Student Research Week: The Impact of Disaster Migration on Receiving Communities
When Ashley Steen arrived at UCF, she found research opportunities quickly. As a McNair Scholar, she jumped right into research, which blended her areas of interest — psychology and criminal justice.
The Puerto Rico native already had a psychology degree from Iowa State and was drawn to UCF’s criminal justice master’s degree program because of the diverse research opportunities.
She currently works alongside Professor Fernando Rivera at UCF’s Puerto Rico Research Hub. It was Rivera who suggested the research topic Steen is presenting at the Student Scholar Symposium. The symposium is part of Student Research Week, which is free, open to the public, and ongoing in the Student Union this week.
Her topic is “Capacity and Change in Climate Migrant-receiving Communities in Central Florida.”
The project is extra special for Steen because it focuses on the connection between Orlando and Puerto Rico. She expects to graduate this spring, but before leaving UCF, she shared with us why she’s so passionate about the power of research.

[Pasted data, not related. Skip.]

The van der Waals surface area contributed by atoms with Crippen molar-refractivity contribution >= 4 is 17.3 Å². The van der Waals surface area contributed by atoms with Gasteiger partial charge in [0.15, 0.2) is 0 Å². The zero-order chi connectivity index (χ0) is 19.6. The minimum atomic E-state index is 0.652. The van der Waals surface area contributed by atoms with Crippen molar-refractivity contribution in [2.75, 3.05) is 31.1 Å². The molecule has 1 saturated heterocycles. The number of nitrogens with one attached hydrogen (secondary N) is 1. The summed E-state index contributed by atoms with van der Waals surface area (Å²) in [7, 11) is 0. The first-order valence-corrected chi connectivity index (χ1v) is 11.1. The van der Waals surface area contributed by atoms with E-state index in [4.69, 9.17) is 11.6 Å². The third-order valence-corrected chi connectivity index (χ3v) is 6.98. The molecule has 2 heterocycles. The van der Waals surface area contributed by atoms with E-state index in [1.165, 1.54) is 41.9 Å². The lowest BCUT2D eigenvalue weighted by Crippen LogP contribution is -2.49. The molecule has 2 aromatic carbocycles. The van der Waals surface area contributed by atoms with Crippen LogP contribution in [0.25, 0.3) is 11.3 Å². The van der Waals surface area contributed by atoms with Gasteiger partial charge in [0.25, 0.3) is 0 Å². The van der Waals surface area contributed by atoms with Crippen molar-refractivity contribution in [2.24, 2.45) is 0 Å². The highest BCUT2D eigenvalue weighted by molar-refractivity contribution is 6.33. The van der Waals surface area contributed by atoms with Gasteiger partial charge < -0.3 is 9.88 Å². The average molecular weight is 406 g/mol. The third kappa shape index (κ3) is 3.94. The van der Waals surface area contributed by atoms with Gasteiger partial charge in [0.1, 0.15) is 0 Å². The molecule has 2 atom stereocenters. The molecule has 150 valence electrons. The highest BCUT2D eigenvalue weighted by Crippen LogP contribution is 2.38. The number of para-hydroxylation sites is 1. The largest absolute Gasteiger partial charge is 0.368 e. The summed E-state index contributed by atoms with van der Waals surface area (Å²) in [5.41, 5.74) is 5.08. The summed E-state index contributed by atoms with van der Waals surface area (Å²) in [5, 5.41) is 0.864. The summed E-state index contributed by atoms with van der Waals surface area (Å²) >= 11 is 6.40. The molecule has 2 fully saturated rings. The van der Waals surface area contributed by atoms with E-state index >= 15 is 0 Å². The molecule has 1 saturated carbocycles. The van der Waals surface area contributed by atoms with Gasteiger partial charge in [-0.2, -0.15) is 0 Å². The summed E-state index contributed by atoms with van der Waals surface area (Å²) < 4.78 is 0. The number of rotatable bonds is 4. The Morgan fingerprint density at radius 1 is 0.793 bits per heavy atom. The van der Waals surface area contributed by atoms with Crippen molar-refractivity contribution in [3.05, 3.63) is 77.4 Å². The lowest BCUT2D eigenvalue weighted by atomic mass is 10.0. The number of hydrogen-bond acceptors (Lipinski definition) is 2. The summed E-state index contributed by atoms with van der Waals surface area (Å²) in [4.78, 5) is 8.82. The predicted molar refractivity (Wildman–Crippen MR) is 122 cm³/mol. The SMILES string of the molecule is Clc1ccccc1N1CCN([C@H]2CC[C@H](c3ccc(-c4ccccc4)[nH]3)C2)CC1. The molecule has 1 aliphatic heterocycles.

What does your research examine and how does it impact the community?
My research focuses on how well migrant-receiving communities, such as Central Florida, are prepared to aid and sustain climate migrants. Climate migration refers to the displacement of people directly affected by climate related hazards, such as droughts, floods, hurricanes and earthquakes. Our study specifically focuses on individuals who had to move from Puerto Rico due to the devastation of Hurricane Maria in 2017. We interviewed various organizations focused on healthcare, housing, employment, social, cultural and recreational facilities, and finances to learn about what the migrants encountered once they arrived. This research is incredibly important because natural disasters are prevalent and frequent. By learning about both the shortcomings and successes these organizations had, they can better prepare for another natural disaster and understand what is needed to properly sustain the incoming population.